Sweeny Todd, The Original Urban Myth

I came across an OLD post of mine from when I decided I needed to start writing again. It was an effort to dust the cobwebs off my decaying skills. I re-read it and was horrified. I decided it was time to rewrite this and do a much better job. I will not being doing this to all my old posts. But since this is one that people occasionally still pull up, I thought I had better do a better job of it.

When the movie came out I was pleased; although, some of Johnny Depp’s notes were painful to hear. He shouldn’t sing.

I highly recommended it to everyone. I was pleased with the show as a whole. Some people were disinclined to view it as they were not Burton fan’s or Depp fans.

I informed them that I was not recommending it as a Burton or Depp film. I like some of their work and dislike some of their work. I am a big Sweeney Todd fan. In college we had to watch the Angela Lansbury version of it. Sweeney Todd was played by Len Cariou. It is an excellent version with outstanding performances.

People don’t realize that the story of Sweeney Todd has been around for a long time. The earliest print stories are from the mid 1840’s and it may be one of the earliest known examples of Urban Myths as bits and pieces of the story may have been around since the 1700’s. In the oldest stories, Todd is not a tragic figure who was framed and deported because someone wanted his wife. He is literally a murderous barber killing people for their possessions. The silent film version is one of the earliest horror movies and reflects the original story. It evolved over the years into the musical we know now.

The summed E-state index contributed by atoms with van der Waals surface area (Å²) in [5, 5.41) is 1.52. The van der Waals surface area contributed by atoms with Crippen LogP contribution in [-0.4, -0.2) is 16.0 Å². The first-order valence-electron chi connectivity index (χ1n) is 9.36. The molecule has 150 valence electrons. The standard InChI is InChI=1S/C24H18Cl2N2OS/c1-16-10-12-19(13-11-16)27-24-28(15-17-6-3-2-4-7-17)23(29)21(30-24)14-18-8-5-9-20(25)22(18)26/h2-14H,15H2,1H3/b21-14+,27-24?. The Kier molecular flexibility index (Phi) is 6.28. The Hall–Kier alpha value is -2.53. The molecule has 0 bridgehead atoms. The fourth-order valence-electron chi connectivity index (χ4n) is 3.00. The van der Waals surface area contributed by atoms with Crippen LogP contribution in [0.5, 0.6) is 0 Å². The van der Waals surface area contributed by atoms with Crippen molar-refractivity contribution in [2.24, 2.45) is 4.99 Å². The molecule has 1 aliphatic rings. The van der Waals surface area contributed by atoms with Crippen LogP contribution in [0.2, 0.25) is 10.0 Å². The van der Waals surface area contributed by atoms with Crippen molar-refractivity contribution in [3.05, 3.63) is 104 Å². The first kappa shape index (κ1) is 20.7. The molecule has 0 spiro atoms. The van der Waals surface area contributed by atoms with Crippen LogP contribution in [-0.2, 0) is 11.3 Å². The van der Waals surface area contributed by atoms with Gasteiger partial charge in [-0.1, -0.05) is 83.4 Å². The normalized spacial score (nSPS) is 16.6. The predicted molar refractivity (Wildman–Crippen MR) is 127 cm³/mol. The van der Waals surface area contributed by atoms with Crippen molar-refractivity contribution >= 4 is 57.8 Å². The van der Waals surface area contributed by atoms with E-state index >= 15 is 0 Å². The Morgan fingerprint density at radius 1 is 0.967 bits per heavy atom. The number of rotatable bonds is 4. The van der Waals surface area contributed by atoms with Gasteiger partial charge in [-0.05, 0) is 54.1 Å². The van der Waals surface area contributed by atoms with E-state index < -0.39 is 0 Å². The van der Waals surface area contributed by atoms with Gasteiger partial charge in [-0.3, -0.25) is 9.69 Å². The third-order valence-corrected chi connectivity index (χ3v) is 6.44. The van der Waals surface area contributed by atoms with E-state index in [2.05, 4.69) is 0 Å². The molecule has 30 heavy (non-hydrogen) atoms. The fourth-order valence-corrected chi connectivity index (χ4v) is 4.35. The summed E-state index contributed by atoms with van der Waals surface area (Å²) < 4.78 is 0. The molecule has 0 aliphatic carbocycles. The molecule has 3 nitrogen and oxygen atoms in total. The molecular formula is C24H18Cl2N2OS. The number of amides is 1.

Many of the characters in the modern version existed in the original story ‘The String of Pearls’ but have transformed into different roles. Tobias Ragg was originally Todd’s assistant who gets sent to a madhouse. Johanna goes undercover as a boy to work for Todd in order to find out what happened to a Lieutenant who was bringing her a pearl necklace from her lover who was lost at sea. It turns out her lover was imprisoned and put to work in a pie shop as a cook.

Prior to A String of Pearls being released, Dickens made a reference to preparers of cannibalic pastry in one of his novels. And even earlier story (1824) refers to a barber’s victims being made into meat pies. So that part of the story had been around since the earliest part of the 19th century at the very least and maybe longer.

I nearly purchased a dvd of the 1928 silent film version but passed on it. I went back a week or two later and there were no copies left and I’ve not been able to find it anywhere again. Someone was releasing very old black and white talkies and silent films in very cheap cardboard cases with two movies on one dvd. They were being sold in Walgreen’s.

Now back to the most current adaptation. I think it was well done, although listening to the two leads sing was a bit annoying. Having purchased the cd and listened to it often I’ve come to the conclusion that even their less than ideal singing voices actually work in favor for their parts. Carter’s voice does something odd at the highest notes. Almost like her voice catches but not exactly. But it works well with the accent and with the socioeconomic strata she is representing. Depp actually goes off-key which was more painful to hear at first. Made me wonder, if that was the best take of his singing, what did the others sound like?

The movie is true to the tragic love story that evolved out of the basic horror story. It is as if the story spent several decades being codified into a final version. Burton’s interpretation of this version was visually very beautiful. Depp singing to his razors was very creepy. The costuming was almost like a fantasy version of the clothing of the time period. This gave a fairy tale like quality to the film. I enjoyed it immensely.

Afterwards, I went to a local eatery and was surprised to discover that the movie’s release corresponded to a food special campaign of meat pies. We all opted to pass on that and just had desert.

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